(Reuters) - Tribune Co, the publisher of the Los Angeles Times and Chicago Tribune newspapers, may be nearing the end of its bitter bankruptcy that quickly followed a disastrous leveraged buyout led by financier Sam Zell.
Delaware's chief bankruptcy judge, Kevin Carey, said in court on Wednesday that he was "within days" of issuing his opinion on two competing reorganization plans.
The ruling has been awaited since closing arguments in June.
The judge's ruling could clear the way for the company, which also owns more than 20 television stations, to come out of bankruptcy after nearly three years. Control would pass to a group of lenders that includes JPMorgan Chase & Co and hedge funds.
Carey must decide a range of legal questions, but the key issue comes down to whether the lenders and the company have agreed to a reasonable deal to settle liability for the bankruptcy.
Lawyers involved said they expect to spend their weekend plowing through a ruling that could run hundreds of pages.
Zell's buyout, which the real estate mogul later called the "deal from hell," left Tribune with a crushing $13 billion in debt. Chapter 11 followed in 2008 less than a year after the deal closed, and it wiped out the value of more than $1 billion of Tribune notes.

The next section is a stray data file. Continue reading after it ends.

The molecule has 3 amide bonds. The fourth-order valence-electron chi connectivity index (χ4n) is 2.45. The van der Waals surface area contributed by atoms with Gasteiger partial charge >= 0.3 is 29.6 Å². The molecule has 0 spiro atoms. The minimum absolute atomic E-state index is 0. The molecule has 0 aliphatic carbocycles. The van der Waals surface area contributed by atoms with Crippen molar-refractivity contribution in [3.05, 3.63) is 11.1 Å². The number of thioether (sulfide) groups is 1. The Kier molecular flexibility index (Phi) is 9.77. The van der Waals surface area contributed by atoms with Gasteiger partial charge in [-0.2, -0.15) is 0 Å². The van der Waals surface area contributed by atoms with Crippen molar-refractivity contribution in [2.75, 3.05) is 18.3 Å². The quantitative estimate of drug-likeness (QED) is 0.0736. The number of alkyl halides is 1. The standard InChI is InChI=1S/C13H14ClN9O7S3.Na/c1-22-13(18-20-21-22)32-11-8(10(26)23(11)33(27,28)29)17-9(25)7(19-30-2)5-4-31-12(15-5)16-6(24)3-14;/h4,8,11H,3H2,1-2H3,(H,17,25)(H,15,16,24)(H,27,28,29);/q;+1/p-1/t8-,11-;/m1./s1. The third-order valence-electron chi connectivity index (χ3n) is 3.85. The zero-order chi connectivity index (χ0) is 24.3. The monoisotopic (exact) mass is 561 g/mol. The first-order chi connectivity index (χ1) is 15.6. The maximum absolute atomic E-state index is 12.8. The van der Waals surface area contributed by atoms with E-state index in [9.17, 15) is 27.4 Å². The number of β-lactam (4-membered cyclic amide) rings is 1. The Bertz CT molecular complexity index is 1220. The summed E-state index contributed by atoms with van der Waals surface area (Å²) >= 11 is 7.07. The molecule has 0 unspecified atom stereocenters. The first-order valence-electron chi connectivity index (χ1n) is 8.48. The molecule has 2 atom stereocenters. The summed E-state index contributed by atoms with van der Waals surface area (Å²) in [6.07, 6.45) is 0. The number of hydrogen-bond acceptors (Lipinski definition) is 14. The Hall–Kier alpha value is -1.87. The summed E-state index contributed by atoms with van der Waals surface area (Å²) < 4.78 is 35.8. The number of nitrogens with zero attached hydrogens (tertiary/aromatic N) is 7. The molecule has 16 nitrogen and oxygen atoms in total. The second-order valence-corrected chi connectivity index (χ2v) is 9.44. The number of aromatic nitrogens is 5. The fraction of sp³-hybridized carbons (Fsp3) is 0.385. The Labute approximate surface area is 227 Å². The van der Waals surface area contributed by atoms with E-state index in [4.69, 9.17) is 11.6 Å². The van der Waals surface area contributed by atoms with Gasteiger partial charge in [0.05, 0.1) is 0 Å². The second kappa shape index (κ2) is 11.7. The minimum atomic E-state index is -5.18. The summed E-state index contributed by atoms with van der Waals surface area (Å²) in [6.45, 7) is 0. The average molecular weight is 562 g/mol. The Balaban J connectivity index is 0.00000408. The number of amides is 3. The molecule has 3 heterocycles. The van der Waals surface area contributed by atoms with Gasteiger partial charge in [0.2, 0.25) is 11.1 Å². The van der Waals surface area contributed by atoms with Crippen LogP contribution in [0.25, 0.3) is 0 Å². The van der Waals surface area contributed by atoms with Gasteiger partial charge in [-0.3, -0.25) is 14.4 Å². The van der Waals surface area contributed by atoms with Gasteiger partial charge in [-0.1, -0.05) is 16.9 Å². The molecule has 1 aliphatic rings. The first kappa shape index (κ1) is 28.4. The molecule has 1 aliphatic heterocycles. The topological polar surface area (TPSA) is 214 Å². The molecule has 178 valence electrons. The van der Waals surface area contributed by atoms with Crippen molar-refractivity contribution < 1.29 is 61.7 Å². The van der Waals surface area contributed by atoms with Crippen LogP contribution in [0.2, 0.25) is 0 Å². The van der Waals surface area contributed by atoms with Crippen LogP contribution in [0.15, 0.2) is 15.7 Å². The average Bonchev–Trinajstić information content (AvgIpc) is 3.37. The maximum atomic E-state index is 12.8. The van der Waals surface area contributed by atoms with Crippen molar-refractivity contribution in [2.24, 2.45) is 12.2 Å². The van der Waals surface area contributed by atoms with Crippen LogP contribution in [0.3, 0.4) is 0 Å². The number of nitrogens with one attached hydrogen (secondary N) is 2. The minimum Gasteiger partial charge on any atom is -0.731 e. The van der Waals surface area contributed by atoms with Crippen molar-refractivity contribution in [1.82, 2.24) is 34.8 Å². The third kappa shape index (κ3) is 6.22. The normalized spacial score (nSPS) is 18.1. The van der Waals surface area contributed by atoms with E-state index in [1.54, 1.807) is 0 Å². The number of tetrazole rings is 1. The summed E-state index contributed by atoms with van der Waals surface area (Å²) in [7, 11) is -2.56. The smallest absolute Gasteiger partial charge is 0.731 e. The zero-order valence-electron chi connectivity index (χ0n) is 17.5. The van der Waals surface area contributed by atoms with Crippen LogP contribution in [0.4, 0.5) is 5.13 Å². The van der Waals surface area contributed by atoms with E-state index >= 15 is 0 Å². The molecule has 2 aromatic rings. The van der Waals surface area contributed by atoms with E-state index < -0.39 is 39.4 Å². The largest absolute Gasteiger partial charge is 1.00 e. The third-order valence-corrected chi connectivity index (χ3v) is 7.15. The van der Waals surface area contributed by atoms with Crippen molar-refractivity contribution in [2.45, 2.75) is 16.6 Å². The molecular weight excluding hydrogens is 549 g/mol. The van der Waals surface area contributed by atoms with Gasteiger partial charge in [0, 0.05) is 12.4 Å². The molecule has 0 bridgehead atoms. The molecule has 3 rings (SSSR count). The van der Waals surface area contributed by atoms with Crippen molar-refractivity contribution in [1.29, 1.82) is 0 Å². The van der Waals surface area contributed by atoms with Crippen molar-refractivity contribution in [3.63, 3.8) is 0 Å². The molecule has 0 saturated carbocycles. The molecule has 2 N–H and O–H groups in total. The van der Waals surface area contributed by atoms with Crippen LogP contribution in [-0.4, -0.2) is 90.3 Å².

The company-backed bankruptcy exit plan proposes compensating noteholders by providing them with about $480 million. In return, noteholders would surrender their right to sue.
Noteholders proposed a competing plan that would allow the company's operations to slip out of bankruptcy while they sued the lenders over the buyout to recover their losses.
While some of the ownership would remain unsettled under the noteholder plan, the lenders would have control of the company under either plan.
Those lenders include hedge funds such as Angelo, Gordon & Co that have amassed large investments in newspaper companies that have reorganized in bankruptcy. They include the publishers of leading papers in Philadelphia, Minneapolis, Denver, San Diego and Orange County, California.
Both plans would establish a "litigation trust" that would pursue legal claims stemming from the bankruptcy, including against Zell for his role in the buyout.
The case is In Re Tribune Co, U.S. Bankruptcy Court, District of Delaware, No. 08-13141.
(Reporting by Tom Hals in Wilmington, Del., editing by Matthew Lewis)